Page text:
Zachary Levi discovers that the ancestor avoided being killed in the witch trial

Zachary Levi discovers that the ancestor avoided being killed in the witch trial

ON Who do you think you are?, Sunday evening, Shazam! Star Zachary Levi was shocked to learn that his paternal great-grandmother, Elizabeth Clawson, was accused of being a witch in the year 1692, the same year as the Salem witch trials.

“This is the year of the Salem witch trials. There’s the outbreak in Salem. There’s just one more witchcraft outbreak, and it’s here. So this is a dangerous time for your family,” Ann said. Little, a history professor at Colorado State University.

While Clawson lived in Fairfield, Connecticut, not Salem, Massachusetts, Levi’s ancestor was still on trial, where she would potentially be executed if found guilty. At the time, during witch trials, women accused of witchcraft were dodged – hand and foot tied and put in water – to determine whether the suspect was a witch or not. It was believed that “a pure and kind-hearted Christian would sink,” so when she floated, they thought she was a witch.

“Finding out that my 10-time great-grandmother was essentially accused of being a witch is just mind-blowing and also, like, worrying, sad and surreal. It’s always hard to try to put yourself in someone else’s shoes, but 1692, my 10-time great-grandmother she is thrown into this pond, with her hands and feet tied together. She knows the gravity of the situation. She understands what happens to someone who is accused and condemned to be a witch. I mean, this is death. she was scared, angry and confused. I can imagine being in this place, being surrounded by a group of people who you thought were your friends, “shared a heartbroken Levi, as she stood by the pond she slipped into inside.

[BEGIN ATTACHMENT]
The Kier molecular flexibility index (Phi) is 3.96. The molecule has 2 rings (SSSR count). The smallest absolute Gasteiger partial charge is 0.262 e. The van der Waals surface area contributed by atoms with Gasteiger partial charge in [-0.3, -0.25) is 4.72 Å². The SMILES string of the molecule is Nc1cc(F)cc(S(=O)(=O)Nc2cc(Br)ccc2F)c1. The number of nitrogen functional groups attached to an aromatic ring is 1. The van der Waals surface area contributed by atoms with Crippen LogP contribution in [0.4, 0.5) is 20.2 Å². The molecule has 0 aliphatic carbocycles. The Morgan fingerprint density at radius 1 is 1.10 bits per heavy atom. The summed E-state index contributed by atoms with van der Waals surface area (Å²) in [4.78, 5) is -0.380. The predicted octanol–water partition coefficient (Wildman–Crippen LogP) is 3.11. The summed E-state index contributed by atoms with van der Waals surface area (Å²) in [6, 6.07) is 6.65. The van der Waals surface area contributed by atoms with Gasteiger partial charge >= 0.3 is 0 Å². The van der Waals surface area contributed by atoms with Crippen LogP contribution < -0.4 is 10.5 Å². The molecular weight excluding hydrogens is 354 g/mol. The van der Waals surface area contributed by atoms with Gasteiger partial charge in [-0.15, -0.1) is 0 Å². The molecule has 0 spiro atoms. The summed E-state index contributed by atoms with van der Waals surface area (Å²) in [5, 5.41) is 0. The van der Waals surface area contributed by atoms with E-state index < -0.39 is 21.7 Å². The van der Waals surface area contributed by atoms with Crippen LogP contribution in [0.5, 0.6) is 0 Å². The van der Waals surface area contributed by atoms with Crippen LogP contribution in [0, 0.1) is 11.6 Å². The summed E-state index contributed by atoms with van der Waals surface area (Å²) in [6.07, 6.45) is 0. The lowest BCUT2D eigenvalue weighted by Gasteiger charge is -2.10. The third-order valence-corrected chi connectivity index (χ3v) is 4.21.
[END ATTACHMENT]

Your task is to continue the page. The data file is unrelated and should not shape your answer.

However, after delving further into her story, Little and Levi uncovered a petition, written by Clawson’s husband, Stephen Clawson, and signed by 76 people defending Clawson from witchcraft allegations.

“The community, in supporting Elizabeth Clawson, was taking a risk out of fear of being guilty of association to defend an accused witch,” Little explained. “And Stephen certainly was taking a risk in soliciting his wife’s support. We have seen in both England and New England where husbands are accused of witchcraft when they try to defend their wives from witchcraft charges. So he did something that it’s very unusual and very brave. ” This was a relief to Levi, who, before knowing his paternal lineage, had learned that all the men on his maternal side had been violent and alcoholic. Fortunately, Levi got better news when he learned that Elizabeth Clawson was eventually found not guilty.

Eventually, Levi shared his journey: “You learn so much about who you are by learning about your family, your past, because that is you. You are a product of that long lineage. It is very uplifting to have an example of a man. of my lineage, my 10 times great grandfather, who had that kind of courage and love as his wife, and was, you know, essentially willing to die, if that’s what came. and I’m grateful to know that he lives inside of me in my DNA. And then to feel, in the end, that Elizabeth Clawson was not convicted and released, is very nice. “

Who do you think you are? airs on Sundays at 19:00 NBC.

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